Accurate keywords and titles make all the difference when you offer your images online. Here’s how to amp up your descriptions and get your images in front of the right audience.
Providing accurate keywords and titles on your images, illustrations, and videos is just as important as submitting quality images. As artists, you put a lot of work and time into producing creative imagery that’s a perfect fit for potential customers. The last thing you want is to waste that time when customers can’t find your image collection. In Shutterstock’s digital marketplace, there are thousands of beautiful creative images, illustrations, and videos. If a customer can’t find you, they can’t purchase your work. Metadata, including keywords and accurate titles, eliminates that risk.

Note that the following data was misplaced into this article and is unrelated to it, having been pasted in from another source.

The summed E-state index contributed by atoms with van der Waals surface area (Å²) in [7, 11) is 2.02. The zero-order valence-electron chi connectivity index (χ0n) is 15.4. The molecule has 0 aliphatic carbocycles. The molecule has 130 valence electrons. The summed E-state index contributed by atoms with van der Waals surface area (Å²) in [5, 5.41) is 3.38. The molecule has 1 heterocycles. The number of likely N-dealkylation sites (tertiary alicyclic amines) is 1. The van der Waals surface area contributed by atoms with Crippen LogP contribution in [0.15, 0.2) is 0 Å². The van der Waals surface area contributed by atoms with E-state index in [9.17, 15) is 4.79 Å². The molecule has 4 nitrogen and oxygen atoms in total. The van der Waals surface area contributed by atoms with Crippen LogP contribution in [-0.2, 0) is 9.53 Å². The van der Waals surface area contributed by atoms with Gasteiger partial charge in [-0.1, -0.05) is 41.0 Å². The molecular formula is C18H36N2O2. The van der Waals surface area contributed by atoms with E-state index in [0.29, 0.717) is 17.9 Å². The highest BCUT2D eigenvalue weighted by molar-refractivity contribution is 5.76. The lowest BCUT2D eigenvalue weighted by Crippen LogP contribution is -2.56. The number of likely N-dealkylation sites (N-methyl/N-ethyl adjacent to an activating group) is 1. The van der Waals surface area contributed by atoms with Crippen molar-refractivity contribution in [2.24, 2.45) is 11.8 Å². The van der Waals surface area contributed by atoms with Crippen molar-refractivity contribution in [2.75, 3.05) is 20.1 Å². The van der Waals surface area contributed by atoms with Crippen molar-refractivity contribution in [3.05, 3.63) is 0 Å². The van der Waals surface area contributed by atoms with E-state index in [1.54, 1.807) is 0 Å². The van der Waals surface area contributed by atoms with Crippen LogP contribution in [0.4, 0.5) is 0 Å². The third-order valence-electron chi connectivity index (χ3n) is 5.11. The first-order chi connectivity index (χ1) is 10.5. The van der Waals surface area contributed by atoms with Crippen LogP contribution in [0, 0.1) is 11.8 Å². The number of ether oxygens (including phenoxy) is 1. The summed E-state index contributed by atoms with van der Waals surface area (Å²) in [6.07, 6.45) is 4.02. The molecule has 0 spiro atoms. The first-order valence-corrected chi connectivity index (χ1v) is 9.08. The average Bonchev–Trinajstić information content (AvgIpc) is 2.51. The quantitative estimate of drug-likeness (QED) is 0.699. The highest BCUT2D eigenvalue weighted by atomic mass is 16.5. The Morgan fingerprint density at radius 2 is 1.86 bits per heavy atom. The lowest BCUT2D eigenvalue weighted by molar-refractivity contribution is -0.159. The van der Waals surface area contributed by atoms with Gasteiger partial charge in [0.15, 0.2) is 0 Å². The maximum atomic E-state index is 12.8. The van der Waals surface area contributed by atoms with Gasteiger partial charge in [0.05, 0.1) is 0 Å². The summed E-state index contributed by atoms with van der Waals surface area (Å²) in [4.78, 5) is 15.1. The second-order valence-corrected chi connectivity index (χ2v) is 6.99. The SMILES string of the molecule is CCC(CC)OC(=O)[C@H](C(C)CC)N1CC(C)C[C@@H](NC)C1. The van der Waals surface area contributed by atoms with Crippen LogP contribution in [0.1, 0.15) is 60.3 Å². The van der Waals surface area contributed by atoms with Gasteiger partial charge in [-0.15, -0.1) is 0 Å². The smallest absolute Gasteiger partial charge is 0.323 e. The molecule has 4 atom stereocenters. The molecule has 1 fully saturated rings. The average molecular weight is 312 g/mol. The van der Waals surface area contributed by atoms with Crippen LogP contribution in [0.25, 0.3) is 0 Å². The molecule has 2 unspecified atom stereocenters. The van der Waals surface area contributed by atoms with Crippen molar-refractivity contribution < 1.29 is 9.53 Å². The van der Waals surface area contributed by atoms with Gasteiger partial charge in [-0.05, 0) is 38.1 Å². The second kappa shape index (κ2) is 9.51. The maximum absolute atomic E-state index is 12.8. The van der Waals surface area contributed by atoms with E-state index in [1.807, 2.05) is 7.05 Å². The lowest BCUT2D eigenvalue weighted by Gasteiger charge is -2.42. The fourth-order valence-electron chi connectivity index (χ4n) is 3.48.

Here’s our guide for creating the right keywords and titles that accurately describe your photos. We want to always ensure that your imagery gets the visibility it deserves here at Shutterstock.
Artist: Aila Images
Title: Piggyback happy tourist friends having fun on summer travel adventure vacation while laughing
Sample keywords: Travel, vacation, happy, tourist, fun, adventure, lifestyle, friendship
Create Accurate Titles
Think of your title as the news headline for your imagery. Who, what, when, where and why. Those are the questions that your title needs to answer, nothing more and nothing less. Be as specific to the image as possible, and refrain from copy and pasting the same title to similar images. You have a better chance of connecting with a customer looking for that specific image if you are accurate and clear.
Artist: Africa Studio
Title: Young woman looking at a picture of tropical foliage in an art gallery
Include Unique Information